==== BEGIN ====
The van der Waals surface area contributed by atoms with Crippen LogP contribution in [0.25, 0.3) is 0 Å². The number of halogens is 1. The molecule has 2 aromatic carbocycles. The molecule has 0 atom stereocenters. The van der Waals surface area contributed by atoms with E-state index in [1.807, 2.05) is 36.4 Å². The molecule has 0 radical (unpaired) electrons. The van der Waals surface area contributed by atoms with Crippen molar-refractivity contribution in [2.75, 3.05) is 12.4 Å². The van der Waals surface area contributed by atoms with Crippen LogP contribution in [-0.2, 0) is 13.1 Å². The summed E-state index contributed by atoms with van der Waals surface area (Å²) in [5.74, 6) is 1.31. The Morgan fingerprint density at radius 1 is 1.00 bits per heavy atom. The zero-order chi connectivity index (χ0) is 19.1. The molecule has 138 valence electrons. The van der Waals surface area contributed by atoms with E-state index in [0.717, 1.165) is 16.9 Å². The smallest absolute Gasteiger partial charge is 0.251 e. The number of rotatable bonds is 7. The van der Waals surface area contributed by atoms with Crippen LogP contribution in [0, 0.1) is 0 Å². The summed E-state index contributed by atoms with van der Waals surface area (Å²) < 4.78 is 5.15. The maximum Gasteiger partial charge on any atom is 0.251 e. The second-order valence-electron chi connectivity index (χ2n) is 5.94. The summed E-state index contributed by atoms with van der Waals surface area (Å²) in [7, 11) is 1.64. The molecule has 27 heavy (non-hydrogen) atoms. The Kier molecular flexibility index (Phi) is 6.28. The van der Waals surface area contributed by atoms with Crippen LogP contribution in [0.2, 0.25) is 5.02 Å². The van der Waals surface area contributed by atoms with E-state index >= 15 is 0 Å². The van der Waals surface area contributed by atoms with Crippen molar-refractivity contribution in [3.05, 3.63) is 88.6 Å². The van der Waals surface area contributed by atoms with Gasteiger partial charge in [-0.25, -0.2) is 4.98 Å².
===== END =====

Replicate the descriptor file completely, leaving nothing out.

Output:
The van der Waals surface area contributed by atoms with Crippen LogP contribution in [0.25, 0.3) is 0 Å². The number of halogens is 1. The molecule has 2 aromatic carbocycles. The molecule has 0 atom stereocenters. The van der Waals surface area contributed by atoms with E-state index in [1.807, 2.05) is 36.4 Å². The molecule has 0 radical (unpaired) electrons. The van der Waals surface area contributed by atoms with Crippen molar-refractivity contribution in [2.75, 3.05) is 12.4 Å². The van der Waals surface area contributed by atoms with Crippen LogP contribution in [-0.2, 0) is 13.1 Å². The summed E-state index contributed by atoms with van der Waals surface area (Å²) in [5.74, 6) is 1.31. The Morgan fingerprint density at radius 1 is 1.00 bits per heavy atom. The zero-order chi connectivity index (χ0) is 19.1. The molecule has 138 valence electrons. The van der Waals surface area contributed by atoms with E-state index in [0.717, 1.165) is 16.9 Å². The smallest absolute Gasteiger partial charge is 0.251 e. The number of rotatable bonds is 7. The van der Waals surface area contributed by atoms with Crippen LogP contribution in [0, 0.1) is 0 Å². The summed E-state index contributed by atoms with van der Waals surface area (Å²) < 4.78 is 5.15. The maximum Gasteiger partial charge on any atom is 0.251 e. The second-order valence-electron chi connectivity index (χ2n) is 5.94. The summed E-state index contributed by atoms with van der Waals surface area (Å²) in [7, 11) is 1.64. The molecule has 27 heavy (non-hydrogen) atoms. The Kier molecular flexibility index (Phi) is 6.28. The van der Waals surface area contributed by atoms with Crippen LogP contribution in [0.2, 0.25) is 5.02 Å². The van der Waals surface area contributed by atoms with E-state index >= 15 is 0 Å². The van der Waals surface area contributed by atoms with Crippen molar-refractivity contribution in [3.05, 3.63) is 88.6 Å². The van der Waals surface area contributed by atoms with Gasteiger partial charge in [-0.25, -0.2) is 4.98 Å².